“There were moments that weren’t that fun anymore,” Dauwalter said candidly after winning the race for the third time in three tries since 2019 in 23 hours, 29 minutes and 14 seconds. “It was really, really hard. The last half of it was really just about holding it together as best I could to get to the finish. I kept wondering how I would get back here.”

For the typically happy-go-lucky free spirit who often laughs in the face of agony — or as she says, expanding the depth of the pain cave — and is known for wearing baggy, basketball-style shorts, snacking on jelly beans mid-race and quenching her post-race thirst with several cold beers and refueling on nachos and chocolate croissants, this was far from a usual run through the mountains for her.

An hour after winning the race — which is the de facto world championship of 100-mile mountain running — Dauwalter was crashing hard and needed to rehydrate, eat and sleep. Her feet hurt, her legs and hips ached, her lips were blue and she began slurring her words as she spoke to the media about her monumental struggle to finish the race with the cumulative fatigue she carried from her epic summer of ultra-distance running.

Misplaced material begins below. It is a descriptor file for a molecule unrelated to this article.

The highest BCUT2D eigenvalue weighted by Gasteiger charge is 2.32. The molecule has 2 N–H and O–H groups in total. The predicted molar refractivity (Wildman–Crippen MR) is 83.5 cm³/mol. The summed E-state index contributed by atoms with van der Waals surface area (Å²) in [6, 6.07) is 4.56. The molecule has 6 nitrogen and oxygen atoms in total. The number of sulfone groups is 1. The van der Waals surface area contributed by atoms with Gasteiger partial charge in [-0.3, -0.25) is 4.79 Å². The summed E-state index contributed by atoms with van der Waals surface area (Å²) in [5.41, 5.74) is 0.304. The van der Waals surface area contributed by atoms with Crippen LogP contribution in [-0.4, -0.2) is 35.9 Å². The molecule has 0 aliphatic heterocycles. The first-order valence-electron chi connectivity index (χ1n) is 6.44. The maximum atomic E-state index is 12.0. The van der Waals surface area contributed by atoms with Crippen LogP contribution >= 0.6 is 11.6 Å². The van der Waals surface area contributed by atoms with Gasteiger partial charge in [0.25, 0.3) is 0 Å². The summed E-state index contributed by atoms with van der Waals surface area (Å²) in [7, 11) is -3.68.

“My quads are blown. There will be no running for the next few weeks,” said Dauwalter, a full-time professional runner who is sponsored by running shoe maker Salomon. “You can’t triple unless you try. Any time we’re given the opportunity to try something difficult or crazy, we should absolutely take it. This was totally crazy and really, really difficult, but worth it.”

Dauwalter is already recognized as the GOAT of women’s ultrarunning after her dominant results over the past six years in winning the world’s most difficult races numerous times. But on Sept. 1 in Chamonix, after already having won California’s Western States 100 in record-setting time and the also breaking the women’s record en route to victory at the Hardrock Hundred Mile Endurance Run in Silverton, she embarked on the unthinkable challenge of trying to win UTMB, too.

A woman with trekking polls runs up a mountain with a man close behind her